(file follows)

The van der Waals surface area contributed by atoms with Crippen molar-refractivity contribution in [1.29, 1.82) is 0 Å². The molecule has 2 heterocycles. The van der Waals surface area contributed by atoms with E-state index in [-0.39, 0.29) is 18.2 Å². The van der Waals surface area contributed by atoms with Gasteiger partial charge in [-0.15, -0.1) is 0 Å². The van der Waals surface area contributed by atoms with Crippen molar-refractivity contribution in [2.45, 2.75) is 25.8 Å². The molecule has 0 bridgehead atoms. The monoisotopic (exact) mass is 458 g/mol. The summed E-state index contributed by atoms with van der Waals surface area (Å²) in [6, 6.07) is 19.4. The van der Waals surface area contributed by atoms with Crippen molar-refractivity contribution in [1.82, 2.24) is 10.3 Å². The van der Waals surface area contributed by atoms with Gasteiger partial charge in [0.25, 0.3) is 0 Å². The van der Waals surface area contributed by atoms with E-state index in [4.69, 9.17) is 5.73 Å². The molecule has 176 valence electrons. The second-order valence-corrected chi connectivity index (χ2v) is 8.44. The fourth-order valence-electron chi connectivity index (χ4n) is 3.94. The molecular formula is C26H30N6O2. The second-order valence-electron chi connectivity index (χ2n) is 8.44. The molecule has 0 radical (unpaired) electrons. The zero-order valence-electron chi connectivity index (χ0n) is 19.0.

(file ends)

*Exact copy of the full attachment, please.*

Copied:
The van der Waals surface area contributed by atoms with Crippen molar-refractivity contribution in [1.29, 1.82) is 0 Å². The molecule has 2 heterocycles. The van der Waals surface area contributed by atoms with E-state index in [-0.39, 0.29) is 18.2 Å². The van der Waals surface area contributed by atoms with Gasteiger partial charge in [-0.15, -0.1) is 0 Å². The van der Waals surface area contributed by atoms with Crippen molar-refractivity contribution in [2.45, 2.75) is 25.8 Å². The molecule has 0 bridgehead atoms. The monoisotopic (exact) mass is 458 g/mol. The summed E-state index contributed by atoms with van der Waals surface area (Å²) in [6, 6.07) is 19.4. The van der Waals surface area contributed by atoms with Crippen molar-refractivity contribution in [1.82, 2.24) is 10.3 Å². The van der Waals surface area contributed by atoms with Gasteiger partial charge in [0.25, 0.3) is 0 Å². The van der Waals surface area contributed by atoms with E-state index in [4.69, 9.17) is 5.73 Å². The molecule has 176 valence electrons. The second-order valence-corrected chi connectivity index (χ2v) is 8.44. The fourth-order valence-electron chi connectivity index (χ4n) is 3.94. The molecular formula is C26H30N6O2. The second-order valence-electron chi connectivity index (χ2n) is 8.44. The molecule has 0 radical (unpaired) electrons. The zero-order valence-electron chi connectivity index (χ0n) is 19.0.